Arched Entrance to the Yellow City in Izamal, Mexico

The 45 Most Magical pueblos mágicos in Mexico for an Enchanting Trip

Save To Read Later:

Looking to discover the most charming small towns in Mexico? Pueblos Magicos (pueblos mágicos) or Magical Towns, showcase the best of Mexico’s rich history, culture, traditions and natural beauty. With 177 designated Pueblos Magicos dotted across Mexico, there’s an enchanting town to captivate every type of traveler.

Whether you want to wander cobblestone streets lined with colorful colonial buildings, marvel at ancient archeological ruins, relax on pristine beaches, sample authentic regional cuisine, or experience Mexico’s living indigenous cultures — a visit to one or more Pueblos Magicos delivers magic you’ll never forget. Not sure which pueblo magico to visit first? Read on to discover the 45 most magical Pueblos Magicos in Mexico that need to be on your 2024 Mexico itinerary.

The 45 Most Magical Pueblos Magicos in Mexico for an Enchanting Trip

No time to read it all? Here are the highlights:

  • The Mexican government designates select towns as Pueblos Magicos for their historical, cultural, architectural, or natural significance
  • As of 2024, there are 177 official Pueblos Magicos located across 32 Mexican states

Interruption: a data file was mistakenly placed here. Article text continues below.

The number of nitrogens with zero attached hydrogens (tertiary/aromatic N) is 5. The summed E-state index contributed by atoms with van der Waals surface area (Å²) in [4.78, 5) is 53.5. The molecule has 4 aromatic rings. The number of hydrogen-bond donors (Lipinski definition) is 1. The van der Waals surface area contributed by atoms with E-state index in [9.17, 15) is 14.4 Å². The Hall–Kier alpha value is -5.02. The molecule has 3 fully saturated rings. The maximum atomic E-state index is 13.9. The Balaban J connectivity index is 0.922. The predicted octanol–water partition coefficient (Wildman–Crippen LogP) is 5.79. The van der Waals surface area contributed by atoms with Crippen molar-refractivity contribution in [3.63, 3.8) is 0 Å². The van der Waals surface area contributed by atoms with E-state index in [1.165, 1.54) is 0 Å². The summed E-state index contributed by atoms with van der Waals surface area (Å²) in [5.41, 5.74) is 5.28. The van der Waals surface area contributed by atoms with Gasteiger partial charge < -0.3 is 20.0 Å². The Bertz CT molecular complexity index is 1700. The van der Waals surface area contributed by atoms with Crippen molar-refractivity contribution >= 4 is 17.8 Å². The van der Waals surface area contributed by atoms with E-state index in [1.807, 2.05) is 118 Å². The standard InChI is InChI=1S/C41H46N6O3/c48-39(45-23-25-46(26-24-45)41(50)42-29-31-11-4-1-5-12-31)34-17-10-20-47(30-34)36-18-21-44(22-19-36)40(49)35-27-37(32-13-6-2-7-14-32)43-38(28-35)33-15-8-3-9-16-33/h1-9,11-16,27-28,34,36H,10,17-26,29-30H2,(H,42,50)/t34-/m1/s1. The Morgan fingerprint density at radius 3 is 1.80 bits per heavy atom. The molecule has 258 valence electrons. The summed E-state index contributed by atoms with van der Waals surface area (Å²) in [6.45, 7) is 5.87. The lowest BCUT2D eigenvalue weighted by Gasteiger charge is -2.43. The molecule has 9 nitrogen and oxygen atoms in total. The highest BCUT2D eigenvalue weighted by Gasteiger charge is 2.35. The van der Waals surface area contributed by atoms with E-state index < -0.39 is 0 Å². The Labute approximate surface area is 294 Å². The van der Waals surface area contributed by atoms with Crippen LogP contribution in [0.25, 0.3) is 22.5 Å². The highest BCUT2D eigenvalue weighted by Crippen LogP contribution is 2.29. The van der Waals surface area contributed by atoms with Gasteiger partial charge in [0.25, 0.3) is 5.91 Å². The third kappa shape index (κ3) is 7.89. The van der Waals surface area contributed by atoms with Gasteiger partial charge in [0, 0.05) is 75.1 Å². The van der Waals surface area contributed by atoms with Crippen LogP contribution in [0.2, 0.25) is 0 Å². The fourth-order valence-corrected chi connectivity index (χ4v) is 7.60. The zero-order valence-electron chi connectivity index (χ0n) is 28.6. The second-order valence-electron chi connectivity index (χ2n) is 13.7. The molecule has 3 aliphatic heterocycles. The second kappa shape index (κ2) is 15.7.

• Pueblos Magicos range from coastal towns with stunning beaches to colonial cities and indigenous villages
  • Tequila, the town where tequila originated, is one of the most popular Pueblos Magicos
  • The yellow city of Izamal is one of only two Mexican towns nominated for UNESCO World Heritage status
  • Taxco is famed for its silver workshops and magnificent Holy Week celebrations
  • San Cristobal de las Casas offers fascinating indigenous culture, excellent shopping, and great food
  • Bacalar’s lagoon of seven colors is a natural wonder you have to see to believe

Want to know more? Keep reading for all the magical details on the best Pueblos Magicos in Mexico.

What Exactly Are Pueblos Magicos?

Towns don’t get the Pueblo Magico title simply for being charming and picturesque – though those are often delightful side benefits. The Mexican Secretariat of Tourism established the Pueblos Magicos program in 2001 to recognize towns that offer something special to visitors and help drive tourism to different parts of the country.

Official Pueblos Magicos are selected based on these primary criteria:

  • A population of at least 5000 people
  • Located no more than 124 miles (200 km) from a major tourist destination
  • Possess symbolic and historical attributes, authentic traditions, crafts, cuisine, and more
  • Demonstrate a commitment and capacity for tourism

Tours & Transportation to Pueblo Magicos

To visit Mexico’s magical towns, you have a few options:

  1. Book a guided tour: Many tour operators offer day trips or multi-day excursions to the most popular Pueblos Magicos from major cities like Mexico City, Guadalajara, Oaxaca, etc. This is a great hassle-free option if you don’t want to worry about logistics.